One friend and I even considered writing "FREE" on one of our asses and "CXB" on the other's ass. We pondered if showing our asses in court would be considered protected free speech or just simply profanity? Is a bare ass profane? What if it's hot?

Once we'd gathered together, we started up towards the metal detectors. A paparazzi with a full spread of cameras stood poised along the walkway. We considered for a second that perhaps the cameras were for Christopher, but someone somehow knew that no, they were in fact for Boy George, who had had some kind of drug offense and was also scheduled to be in court that day. Bummer. You can't even do drugs as a rock star anymore without getting busted. Hasn't anyone ever heard of being famous? Maybe cops just don't like people who are men who looked like ladies in the 80s.

At the metal detectors, the bitchy cop guard stole one of our signs. "Keep a look out for signs," she whispered to her friend. "I don't want no bullshit today." My friend asked, "Is it illegal to have signs?" The cop explained, "It is in the court house." 'Well, what about the ones on the walls?' I wondered quietly.

We took the stairs up to the court room because the last time I'd taken the elevator, it had broken and just shot up and down the elevator shaft from the top floor to the bottom floor, back and forth, like some kind of crazy amusement park ride for about ten minutes while I screamed and pounded on the doors until finally it stopped, opening on the 8th floor to a big crowd of concerned latina ladies who were like, "Damn, girl! Are you okay?" We all had a good laugh, and then I took the stairs to my floor.

As I entered the tiny court room, room 546, the court room that Christopher had been tried and found guilty in, the court room that he had described as "the most depressing court room in the world," I got a nauseating wave of deja vu. We all filtered in and, to my complete thrill, filled every single seat in the court room. There were about 50 of us. It was truly a beautiful sight.

Jess, Chris's "legal advisor" (as he chose to be his own lawyer), finally showed up at about 10:30 am. But we waited in the court room and entertained ourselves. Mike quipped about "opening up for the sentencing" by doing five minutes of comedy material. Bob Holman made an announcement that we should all support Christopher and if things went south, there were enough of us to just sack him and split the joint. I momentarily considered this as a viable option.

So many people came out - The whole Trachtenburg Trio, replete with 12 year old Rachel, Reverend Jen, Mr. Michael Portnoy, at least two dozen or more art stars, a reporter from the METRO paper named Patrick Arden who seemed very interested in the case, even an ex-girlfriend of Christopher's drove six hours to get there from New Hampshire. It was like some kind of freak show family reunion. But there was no food or free booze.

FINALLY, Christopher came in (in cuffs) and he looked so tired and defeated, but mostly healthy. He wore a pink shirt and a grey pull-over and I got a wave of extreme sadness as he walked mere inches from me and I couldn't even touch or talk to him. It was like he was on TV. Everyone said "Hi" and "We love you" and other encouraging sentiments to him as he entered. A few of us girls got out our note pads and began to take notes, like the busy little secretaries we would have been if it were 1945.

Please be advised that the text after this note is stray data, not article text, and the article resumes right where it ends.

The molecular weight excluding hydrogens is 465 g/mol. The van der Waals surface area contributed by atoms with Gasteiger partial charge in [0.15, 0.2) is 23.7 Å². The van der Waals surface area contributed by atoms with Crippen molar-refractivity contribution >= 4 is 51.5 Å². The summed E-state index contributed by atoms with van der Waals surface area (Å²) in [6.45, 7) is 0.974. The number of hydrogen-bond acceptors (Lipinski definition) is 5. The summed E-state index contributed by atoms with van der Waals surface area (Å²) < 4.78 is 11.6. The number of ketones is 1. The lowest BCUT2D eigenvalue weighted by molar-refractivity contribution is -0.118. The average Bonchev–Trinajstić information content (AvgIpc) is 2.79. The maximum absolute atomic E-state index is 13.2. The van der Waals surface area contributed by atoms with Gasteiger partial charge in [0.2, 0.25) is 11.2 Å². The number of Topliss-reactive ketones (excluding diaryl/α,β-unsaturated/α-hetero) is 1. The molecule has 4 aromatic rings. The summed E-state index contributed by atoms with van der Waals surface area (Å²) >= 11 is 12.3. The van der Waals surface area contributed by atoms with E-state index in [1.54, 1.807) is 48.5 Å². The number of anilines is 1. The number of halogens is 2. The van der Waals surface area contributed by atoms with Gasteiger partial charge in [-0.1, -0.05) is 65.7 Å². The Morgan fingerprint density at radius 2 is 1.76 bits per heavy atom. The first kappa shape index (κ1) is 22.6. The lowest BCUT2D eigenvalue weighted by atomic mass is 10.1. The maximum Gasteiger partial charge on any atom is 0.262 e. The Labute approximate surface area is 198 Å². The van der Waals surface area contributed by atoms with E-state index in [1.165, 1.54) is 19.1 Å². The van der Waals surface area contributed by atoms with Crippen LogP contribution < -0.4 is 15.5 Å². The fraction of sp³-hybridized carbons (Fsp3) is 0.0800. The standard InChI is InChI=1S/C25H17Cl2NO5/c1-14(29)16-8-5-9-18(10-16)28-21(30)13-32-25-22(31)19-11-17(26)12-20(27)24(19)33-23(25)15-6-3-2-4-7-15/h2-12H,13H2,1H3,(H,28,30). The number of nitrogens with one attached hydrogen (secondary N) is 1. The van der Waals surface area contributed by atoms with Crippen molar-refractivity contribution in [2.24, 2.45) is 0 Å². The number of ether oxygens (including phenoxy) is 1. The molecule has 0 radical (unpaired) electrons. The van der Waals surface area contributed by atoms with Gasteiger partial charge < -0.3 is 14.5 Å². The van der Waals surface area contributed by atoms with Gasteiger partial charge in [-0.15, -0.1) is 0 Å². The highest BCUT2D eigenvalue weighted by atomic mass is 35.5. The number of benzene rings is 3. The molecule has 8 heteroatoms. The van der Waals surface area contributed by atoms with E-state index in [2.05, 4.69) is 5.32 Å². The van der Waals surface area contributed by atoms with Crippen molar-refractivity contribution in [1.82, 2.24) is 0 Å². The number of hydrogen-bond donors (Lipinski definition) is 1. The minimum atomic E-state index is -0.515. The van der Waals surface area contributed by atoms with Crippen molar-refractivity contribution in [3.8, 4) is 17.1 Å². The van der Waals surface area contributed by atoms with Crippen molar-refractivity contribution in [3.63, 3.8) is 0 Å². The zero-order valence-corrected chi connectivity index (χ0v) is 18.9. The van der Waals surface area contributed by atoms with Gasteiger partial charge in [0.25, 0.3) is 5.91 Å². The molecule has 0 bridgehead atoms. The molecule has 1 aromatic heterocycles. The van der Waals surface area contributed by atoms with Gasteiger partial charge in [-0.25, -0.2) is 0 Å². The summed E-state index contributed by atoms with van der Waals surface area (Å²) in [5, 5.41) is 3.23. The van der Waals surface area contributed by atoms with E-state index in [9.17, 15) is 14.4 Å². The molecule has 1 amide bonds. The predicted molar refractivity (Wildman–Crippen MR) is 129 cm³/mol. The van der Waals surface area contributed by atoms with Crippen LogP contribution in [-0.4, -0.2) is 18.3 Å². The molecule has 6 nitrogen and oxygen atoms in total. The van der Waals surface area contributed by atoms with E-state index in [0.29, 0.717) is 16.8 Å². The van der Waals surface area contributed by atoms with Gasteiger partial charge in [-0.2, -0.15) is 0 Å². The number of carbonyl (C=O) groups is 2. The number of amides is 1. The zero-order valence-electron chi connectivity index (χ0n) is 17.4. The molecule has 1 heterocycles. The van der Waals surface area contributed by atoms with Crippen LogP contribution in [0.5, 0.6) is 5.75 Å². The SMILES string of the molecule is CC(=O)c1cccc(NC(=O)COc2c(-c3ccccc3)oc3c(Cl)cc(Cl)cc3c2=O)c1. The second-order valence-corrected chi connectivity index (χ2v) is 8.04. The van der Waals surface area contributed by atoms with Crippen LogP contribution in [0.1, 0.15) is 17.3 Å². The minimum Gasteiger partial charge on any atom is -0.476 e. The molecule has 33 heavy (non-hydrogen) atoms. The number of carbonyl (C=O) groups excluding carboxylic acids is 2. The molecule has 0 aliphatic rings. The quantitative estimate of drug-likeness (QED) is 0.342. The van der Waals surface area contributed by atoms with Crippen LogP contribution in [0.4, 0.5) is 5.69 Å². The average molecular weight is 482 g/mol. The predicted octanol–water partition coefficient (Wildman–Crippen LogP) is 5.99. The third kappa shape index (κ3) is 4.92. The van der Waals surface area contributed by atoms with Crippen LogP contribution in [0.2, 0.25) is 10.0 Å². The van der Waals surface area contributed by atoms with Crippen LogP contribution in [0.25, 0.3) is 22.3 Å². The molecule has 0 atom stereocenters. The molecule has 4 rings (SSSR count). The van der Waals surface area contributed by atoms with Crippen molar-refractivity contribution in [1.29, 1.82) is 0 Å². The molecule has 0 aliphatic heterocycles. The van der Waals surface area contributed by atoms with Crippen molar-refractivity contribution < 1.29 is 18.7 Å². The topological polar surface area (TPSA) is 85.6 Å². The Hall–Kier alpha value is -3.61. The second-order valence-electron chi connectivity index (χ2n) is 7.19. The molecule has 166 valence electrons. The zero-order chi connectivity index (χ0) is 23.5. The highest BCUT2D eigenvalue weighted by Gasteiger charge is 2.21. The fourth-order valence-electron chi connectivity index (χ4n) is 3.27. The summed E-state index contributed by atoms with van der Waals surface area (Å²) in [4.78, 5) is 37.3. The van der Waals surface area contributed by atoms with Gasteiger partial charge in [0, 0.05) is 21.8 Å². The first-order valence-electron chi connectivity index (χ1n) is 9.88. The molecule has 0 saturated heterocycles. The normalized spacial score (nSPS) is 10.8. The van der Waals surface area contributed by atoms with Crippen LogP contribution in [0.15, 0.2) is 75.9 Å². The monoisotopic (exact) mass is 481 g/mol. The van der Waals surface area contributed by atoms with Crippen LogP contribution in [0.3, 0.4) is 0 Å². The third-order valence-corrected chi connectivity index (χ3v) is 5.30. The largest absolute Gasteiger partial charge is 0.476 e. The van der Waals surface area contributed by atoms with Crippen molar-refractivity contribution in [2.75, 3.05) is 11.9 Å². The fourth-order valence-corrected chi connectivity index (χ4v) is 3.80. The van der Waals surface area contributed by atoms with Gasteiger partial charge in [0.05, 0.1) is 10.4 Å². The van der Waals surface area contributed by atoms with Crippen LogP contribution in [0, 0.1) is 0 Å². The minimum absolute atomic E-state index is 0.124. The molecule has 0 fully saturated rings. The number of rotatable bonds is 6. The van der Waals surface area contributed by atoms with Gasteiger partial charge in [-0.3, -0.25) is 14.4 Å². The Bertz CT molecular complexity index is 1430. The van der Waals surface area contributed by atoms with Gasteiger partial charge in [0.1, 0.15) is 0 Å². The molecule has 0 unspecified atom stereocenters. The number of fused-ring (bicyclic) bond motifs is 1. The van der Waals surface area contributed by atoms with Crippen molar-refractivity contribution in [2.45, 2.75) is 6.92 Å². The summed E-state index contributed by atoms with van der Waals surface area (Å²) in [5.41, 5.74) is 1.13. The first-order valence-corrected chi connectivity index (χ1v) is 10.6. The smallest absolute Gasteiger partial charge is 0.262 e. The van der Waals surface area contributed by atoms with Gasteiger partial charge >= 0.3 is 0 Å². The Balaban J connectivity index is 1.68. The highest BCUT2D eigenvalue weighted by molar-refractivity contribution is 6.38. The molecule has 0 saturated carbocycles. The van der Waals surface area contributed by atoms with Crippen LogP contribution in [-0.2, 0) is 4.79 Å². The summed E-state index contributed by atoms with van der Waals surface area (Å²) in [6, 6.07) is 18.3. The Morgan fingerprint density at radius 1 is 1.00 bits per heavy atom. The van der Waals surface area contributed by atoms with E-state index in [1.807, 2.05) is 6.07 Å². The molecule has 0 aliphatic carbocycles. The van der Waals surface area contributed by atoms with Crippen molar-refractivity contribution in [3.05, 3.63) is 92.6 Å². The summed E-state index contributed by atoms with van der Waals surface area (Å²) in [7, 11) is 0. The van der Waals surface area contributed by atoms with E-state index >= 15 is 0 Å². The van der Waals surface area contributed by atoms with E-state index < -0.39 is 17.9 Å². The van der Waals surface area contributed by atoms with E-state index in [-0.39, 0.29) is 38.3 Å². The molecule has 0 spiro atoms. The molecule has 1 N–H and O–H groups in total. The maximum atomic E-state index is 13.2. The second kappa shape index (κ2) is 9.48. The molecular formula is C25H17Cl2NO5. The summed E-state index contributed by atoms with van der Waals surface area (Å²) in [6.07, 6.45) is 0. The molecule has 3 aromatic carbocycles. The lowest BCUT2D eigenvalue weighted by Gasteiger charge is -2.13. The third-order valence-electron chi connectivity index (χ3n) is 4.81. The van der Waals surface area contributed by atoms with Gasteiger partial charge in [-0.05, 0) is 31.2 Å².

The prosecutor ADA Duncan Levin went first. He spoke quite briefly and wasn't as mean as I expected him to be, though he of course, told a ton of exaggerated truths, as is his specialty. And he had the nerve to reprimand me on the telephone for "taking things he said out of context." What a piece of work! However, of course, he did ask for the maximum sentence, which was 2 years, as he told me he would.

Next, Jess Berkowitz spoke, rather eloquently, if I do say so myself. It was the best speech I've ever heard him give on Christopher's behalf, and I'd dare say that the huge audience behind him was, perhaps, an incentive to not slack off.

Finally, Christopher's turn came. He listed many, many very valid points and started off very strongly. At one point, he started to lose me, and I hoped he wasn't also losing the judge. Several friends behind me were tapping my shoulder, saying "Can't you make him shut up?" I kept tapping my foot onto the floor and making loud exhale noises to give him some kind of indication that he'd nailed it. But he just kept speaking. All his points were good and valid, but he kept saying some things that were certain to aggravate the judge. For example, he kept saying, "pain in the ass" and "pissed off" which made the judge who, hates bad words so much he wouldn't even repeat the name of Christopher's book, "Perverted Little Creep", wince. I was surprised he didn't yell at Christopher as he had all through the trial every time Christopher would say "pissed" or "ass".

Christopher also said on at least three occasions, "I'm not like some crazy ex-boyfriend who keeps calling his ex-girlfriend saying, 'I'm gonna cutcha, cutcha, cutcha!" which would inevitably send the audience into spattered chuckles. The judge made it very clear that he would not tolerate any laughter in the court room at the very beginning of the sentencing when Christopher said something funny and we all laughed. Judge Ross said, "This is not a laughing matter. Mr. Brodeur is facing a sizeable jail sentence here, and if you feel that you should laugh, you will take it out of this court room." Christopher is pretty funny just by nature in the way he speaks. So, it was hard not to laugh out loud during his diatribe. At one point, Judge Ross even questioned him about the comic he drew of ADA Duncan Levin which called Mr. Levin "A very good German". Judge Ross said something about it insulting Mr. Levin, and Christopher said, "I call him a very 'good' German. Is that not complimentary?" Of course, the court room was tickled by that.